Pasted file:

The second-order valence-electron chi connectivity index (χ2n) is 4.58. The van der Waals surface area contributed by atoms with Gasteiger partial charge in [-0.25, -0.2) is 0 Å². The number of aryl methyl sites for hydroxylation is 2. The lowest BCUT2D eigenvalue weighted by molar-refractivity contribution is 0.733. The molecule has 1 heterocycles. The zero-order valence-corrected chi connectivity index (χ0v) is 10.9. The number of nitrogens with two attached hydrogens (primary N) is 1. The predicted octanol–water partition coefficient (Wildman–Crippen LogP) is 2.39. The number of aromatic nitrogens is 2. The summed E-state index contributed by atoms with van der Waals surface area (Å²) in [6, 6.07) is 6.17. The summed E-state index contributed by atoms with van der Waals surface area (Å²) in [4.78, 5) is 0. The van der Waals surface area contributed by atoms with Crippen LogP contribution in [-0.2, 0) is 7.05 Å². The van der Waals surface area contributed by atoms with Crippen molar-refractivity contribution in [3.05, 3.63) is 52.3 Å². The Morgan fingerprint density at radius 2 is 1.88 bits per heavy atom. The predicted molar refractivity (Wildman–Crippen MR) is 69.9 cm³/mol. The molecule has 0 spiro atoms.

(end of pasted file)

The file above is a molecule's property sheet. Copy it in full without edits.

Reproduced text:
The second-order valence-electron chi connectivity index (χ2n) is 4.58. The van der Waals surface area contributed by atoms with Gasteiger partial charge in [-0.25, -0.2) is 0 Å². The number of aryl methyl sites for hydroxylation is 2. The lowest BCUT2D eigenvalue weighted by molar-refractivity contribution is 0.733. The molecule has 1 heterocycles. The zero-order valence-corrected chi connectivity index (χ0v) is 10.9. The number of nitrogens with two attached hydrogens (primary N) is 1. The predicted octanol–water partition coefficient (Wildman–Crippen LogP) is 2.39. The number of aromatic nitrogens is 2. The summed E-state index contributed by atoms with van der Waals surface area (Å²) in [6, 6.07) is 6.17. The summed E-state index contributed by atoms with van der Waals surface area (Å²) in [4.78, 5) is 0. The van der Waals surface area contributed by atoms with Crippen LogP contribution in [-0.2, 0) is 7.05 Å². The van der Waals surface area contributed by atoms with Crippen molar-refractivity contribution in [3.05, 3.63) is 52.3 Å². The Morgan fingerprint density at radius 2 is 1.88 bits per heavy atom. The predicted molar refractivity (Wildman–Crippen MR) is 69.9 cm³/mol. The molecule has 0 spiro atoms.